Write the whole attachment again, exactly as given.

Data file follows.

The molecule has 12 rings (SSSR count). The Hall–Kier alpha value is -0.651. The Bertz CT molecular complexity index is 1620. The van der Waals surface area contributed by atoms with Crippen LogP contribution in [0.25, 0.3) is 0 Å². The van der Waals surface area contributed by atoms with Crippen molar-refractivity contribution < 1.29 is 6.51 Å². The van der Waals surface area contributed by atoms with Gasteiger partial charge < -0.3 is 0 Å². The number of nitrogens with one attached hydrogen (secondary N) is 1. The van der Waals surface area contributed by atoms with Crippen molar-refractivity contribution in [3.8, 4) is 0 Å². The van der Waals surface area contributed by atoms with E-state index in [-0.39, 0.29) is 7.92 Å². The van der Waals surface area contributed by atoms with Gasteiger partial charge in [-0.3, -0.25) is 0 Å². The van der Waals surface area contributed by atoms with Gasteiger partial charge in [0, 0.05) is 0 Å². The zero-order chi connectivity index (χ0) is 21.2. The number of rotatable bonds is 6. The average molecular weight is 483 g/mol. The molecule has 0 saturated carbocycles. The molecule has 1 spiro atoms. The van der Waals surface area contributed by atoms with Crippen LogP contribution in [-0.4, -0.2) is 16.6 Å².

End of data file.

The molecule has 12 rings (SSSR count). The Hall–Kier alpha value is -0.651. The Bertz CT molecular complexity index is 1620. The van der Waals surface area contributed by atoms with Crippen LogP contribution in [0.25, 0.3) is 0 Å². The van der Waals surface area contributed by atoms with Crippen molar-refractivity contribution < 1.29 is 6.51 Å². The van der Waals surface area contributed by atoms with Gasteiger partial charge < -0.3 is 0 Å². The number of nitrogens with one attached hydrogen (secondary N) is 1. The van der Waals surface area contributed by atoms with Crippen molar-refractivity contribution in [3.8, 4) is 0 Å². The van der Waals surface area contributed by atoms with E-state index in [-0.39, 0.29) is 7.92 Å². The van der Waals surface area contributed by atoms with Gasteiger partial charge in [-0.3, -0.25) is 0 Å². The van der Waals surface area contributed by atoms with Gasteiger partial charge in [0, 0.05) is 0 Å². The zero-order chi connectivity index (χ0) is 21.2. The number of rotatable bonds is 6. The average molecular weight is 483 g/mol. The molecule has 0 saturated carbocycles. The molecule has 1 spiro atoms. The van der Waals surface area contributed by atoms with Crippen LogP contribution in [-0.4, -0.2) is 16.6 Å².